Another possibility is that the Karasuk culture perhaps could also be seen as a place of the first westward migration of the one of the Proto-Turkic peoples.[14] The Dandybay tribes and the Karasuk culture had a similar archaic technique of producing vessels by hollowing out lumps of clay (Gryaznov 1952: 147), a method which has been preserved only by the Turkic peoples of Siberia such as the Yakuts and the Shors.[14] The Turkic Yakuts and the Mongolic Buryats use elements of the Fedorovan arnamental complex which possibly indicates their ancient contacts. M. P. Gryaznov (1952) set a thesis which still need to be proven, that the Dandybay sites belong to the Karasuk culture, suggesting a proto-Turkic identity for the Dandybay population.[14]

The Karasuk culture is preceded by the Afanasevo culture and Andronovo culture, and succeeded by the Tagar culture, whose people use the same burial places, indicating a continuity in settlements.[15] The Tagar-Karasuk connections resulted from contact rather than a common origin.[16]

Genetics[edit]

Ancient DNA extracted from the remains of two males who dated back to the Karasuk culture were determined to be of Y-chromosome haplogroup R1a. Extracted mtDNA from two female remains from this cultural horizon revealed they possessed the Haplogroup U5a1 and U4 lineages. The study determined that the individuals had light hair and blue or green eyes.[17]

Anthropological material[edit]

Frederick J. Simoons, described the Karasuk people as Mongoloid in his book,[18] whereas Karl Jettmar observes that only the eastern and northern parts of the Karasuk area belong to the Mongoloids but the western areas are characterized by Europoid components. The cranial material from the Karasuk time is characterized by a brachycephalic element with certain Mongoloid features, superficially similar to the mixed Turkish type often found in the medieval nomad graves of Turkistan showing some affinities to the Andronovo and Afanasevo people. This type connects the characteristics of the so-called Pamiro-Ferghan race with eastern features.[19] G.F. Debets, however, later remarked that the Karasuk people could not have belonged to the Pamiro-Ferghan race, since that type originated in a later period in quite another region.[20] Fundamental characteristics of the Karasuk people after Karl Jettmar:[19]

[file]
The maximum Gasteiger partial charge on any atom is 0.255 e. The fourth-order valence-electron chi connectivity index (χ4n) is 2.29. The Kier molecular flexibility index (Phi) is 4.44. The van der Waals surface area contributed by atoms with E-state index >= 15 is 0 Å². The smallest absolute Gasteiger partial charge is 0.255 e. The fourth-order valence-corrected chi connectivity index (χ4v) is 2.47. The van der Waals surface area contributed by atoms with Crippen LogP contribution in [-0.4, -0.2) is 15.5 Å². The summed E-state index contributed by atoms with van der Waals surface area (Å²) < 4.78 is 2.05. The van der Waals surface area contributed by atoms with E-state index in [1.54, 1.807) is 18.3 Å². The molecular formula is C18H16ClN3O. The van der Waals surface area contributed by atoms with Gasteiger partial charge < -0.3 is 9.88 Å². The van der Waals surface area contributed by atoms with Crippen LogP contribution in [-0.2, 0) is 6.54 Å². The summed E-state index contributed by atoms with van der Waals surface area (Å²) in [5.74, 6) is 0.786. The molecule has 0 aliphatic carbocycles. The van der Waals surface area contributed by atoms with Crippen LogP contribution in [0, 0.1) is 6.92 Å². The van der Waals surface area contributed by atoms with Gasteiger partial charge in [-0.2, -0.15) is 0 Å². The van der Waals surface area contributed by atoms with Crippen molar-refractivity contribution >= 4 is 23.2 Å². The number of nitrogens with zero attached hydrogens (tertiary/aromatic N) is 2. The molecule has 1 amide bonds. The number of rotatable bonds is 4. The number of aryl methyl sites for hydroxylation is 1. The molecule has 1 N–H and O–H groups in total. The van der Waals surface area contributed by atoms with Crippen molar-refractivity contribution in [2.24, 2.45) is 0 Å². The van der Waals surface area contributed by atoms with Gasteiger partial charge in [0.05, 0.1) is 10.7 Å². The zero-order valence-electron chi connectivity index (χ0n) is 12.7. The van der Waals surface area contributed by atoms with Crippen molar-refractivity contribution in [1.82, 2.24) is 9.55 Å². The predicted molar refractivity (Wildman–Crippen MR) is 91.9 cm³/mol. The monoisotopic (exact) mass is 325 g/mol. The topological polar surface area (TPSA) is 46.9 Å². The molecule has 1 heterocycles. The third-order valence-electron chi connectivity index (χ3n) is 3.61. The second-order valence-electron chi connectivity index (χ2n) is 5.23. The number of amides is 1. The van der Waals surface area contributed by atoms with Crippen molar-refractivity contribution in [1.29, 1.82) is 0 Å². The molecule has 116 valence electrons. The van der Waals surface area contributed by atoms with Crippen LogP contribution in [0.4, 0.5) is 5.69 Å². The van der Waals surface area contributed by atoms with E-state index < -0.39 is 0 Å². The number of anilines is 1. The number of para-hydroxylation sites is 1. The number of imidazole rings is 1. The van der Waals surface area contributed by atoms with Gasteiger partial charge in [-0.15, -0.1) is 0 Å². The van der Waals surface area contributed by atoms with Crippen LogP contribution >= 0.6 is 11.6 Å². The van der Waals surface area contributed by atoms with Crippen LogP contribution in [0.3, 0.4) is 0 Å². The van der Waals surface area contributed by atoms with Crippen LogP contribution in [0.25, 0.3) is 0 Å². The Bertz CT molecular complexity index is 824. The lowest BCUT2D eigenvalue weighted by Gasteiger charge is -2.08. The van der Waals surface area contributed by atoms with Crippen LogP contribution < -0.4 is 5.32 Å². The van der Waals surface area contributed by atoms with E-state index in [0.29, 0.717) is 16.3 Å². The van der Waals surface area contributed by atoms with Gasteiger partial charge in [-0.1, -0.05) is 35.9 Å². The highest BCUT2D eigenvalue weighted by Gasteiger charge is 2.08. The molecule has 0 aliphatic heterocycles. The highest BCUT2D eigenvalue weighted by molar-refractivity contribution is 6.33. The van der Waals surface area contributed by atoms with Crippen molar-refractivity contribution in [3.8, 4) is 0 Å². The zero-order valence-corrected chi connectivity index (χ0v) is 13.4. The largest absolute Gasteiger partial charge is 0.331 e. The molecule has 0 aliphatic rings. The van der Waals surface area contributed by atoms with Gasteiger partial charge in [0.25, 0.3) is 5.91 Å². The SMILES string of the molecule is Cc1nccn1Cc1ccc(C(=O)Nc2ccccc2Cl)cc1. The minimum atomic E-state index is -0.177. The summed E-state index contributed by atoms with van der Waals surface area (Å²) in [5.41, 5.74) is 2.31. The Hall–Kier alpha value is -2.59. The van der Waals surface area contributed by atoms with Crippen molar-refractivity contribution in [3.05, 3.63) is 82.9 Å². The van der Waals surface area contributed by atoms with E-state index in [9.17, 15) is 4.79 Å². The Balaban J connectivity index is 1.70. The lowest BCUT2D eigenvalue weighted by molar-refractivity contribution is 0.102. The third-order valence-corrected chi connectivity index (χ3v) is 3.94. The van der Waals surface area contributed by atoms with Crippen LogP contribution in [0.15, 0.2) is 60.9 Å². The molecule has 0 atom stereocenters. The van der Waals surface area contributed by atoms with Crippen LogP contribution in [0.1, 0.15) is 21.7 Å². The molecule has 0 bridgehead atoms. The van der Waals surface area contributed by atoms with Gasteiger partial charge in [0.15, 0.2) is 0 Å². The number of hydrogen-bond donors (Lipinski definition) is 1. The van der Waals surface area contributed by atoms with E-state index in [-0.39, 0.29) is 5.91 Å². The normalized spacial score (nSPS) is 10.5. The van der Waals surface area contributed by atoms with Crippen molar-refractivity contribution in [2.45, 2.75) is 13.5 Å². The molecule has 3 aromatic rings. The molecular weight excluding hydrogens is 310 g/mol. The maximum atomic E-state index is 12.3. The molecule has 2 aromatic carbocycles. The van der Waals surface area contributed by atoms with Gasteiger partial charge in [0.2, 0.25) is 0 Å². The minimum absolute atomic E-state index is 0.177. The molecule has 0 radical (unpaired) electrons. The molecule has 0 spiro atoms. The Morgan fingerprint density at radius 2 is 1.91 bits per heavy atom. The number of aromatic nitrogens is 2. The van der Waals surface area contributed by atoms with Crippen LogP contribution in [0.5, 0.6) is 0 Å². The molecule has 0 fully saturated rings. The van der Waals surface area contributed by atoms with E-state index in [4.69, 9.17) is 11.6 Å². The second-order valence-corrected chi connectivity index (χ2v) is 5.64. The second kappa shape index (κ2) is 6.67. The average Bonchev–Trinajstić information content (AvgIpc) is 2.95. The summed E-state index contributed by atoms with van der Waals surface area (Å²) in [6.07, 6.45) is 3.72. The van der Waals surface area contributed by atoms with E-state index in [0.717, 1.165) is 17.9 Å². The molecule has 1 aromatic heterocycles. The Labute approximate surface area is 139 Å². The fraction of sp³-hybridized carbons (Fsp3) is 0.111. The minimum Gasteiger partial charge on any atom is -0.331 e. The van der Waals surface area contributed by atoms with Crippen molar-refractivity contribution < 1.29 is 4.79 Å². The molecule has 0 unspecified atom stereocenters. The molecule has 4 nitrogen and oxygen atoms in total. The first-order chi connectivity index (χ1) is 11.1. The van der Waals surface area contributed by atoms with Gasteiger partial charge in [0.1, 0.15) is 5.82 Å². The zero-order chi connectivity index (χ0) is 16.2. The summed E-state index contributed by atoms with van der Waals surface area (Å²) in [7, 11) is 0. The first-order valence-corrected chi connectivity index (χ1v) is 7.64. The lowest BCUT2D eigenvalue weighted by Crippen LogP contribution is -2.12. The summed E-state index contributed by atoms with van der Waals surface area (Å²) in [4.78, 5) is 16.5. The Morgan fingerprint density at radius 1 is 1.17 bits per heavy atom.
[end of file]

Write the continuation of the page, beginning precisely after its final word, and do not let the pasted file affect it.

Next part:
1. The face is narrow and high. The differences in nose and orbits are accordingly considerable.
  2. The nose is flat — like, for example, that of the Turkish Nomads of the Middle Ages. (Hence they were at first compared to them).
  3. The brachycephaly has become a good deal stronger than in the Andronovo and Afanesevo era. This is to be explained by a diminished head length.
  4. The forehead is narrow and inclined. The skull has lost in height. The brow ridges are not much developed.

Jettmar concludes, the Karasuk skull differs from the Andronovo skull not only formally but also in the direction of its development. It is obvious, then, that the Karasuk people cannot be the direct descendants of the Andronovo people. Only to a limited extent could the ancestors of this people be of Andronovo type. Strong differences in the skeletons are also pointed out by Debets.[19]

Notes and references[edit]

  1. ^ R. V. Nikolaev. 1982. In: In: Edward J. Vajda, Yeniseian Peoples and Languages: A History of Yeniseian Studies with an Annotated Bibliography and a Source Guide. 2013. p.204.
  2. ^ a b c d e Geraldine Reinhardt: Bronze Age in Eurasia, Lecture 13 delivered 5 August 1991.
  3. ^ Encyclopædia Britannica
  4. ^ Esther Jacobson: Burial Ritual, Gender, and Status in South Siberia in the Late Bronze-early Iron Age, 1987, page 2.
  5. ^ Mallory, Adams, J.P, Douglas Q. Encyclopedia of Indo-European Culture. p. 326.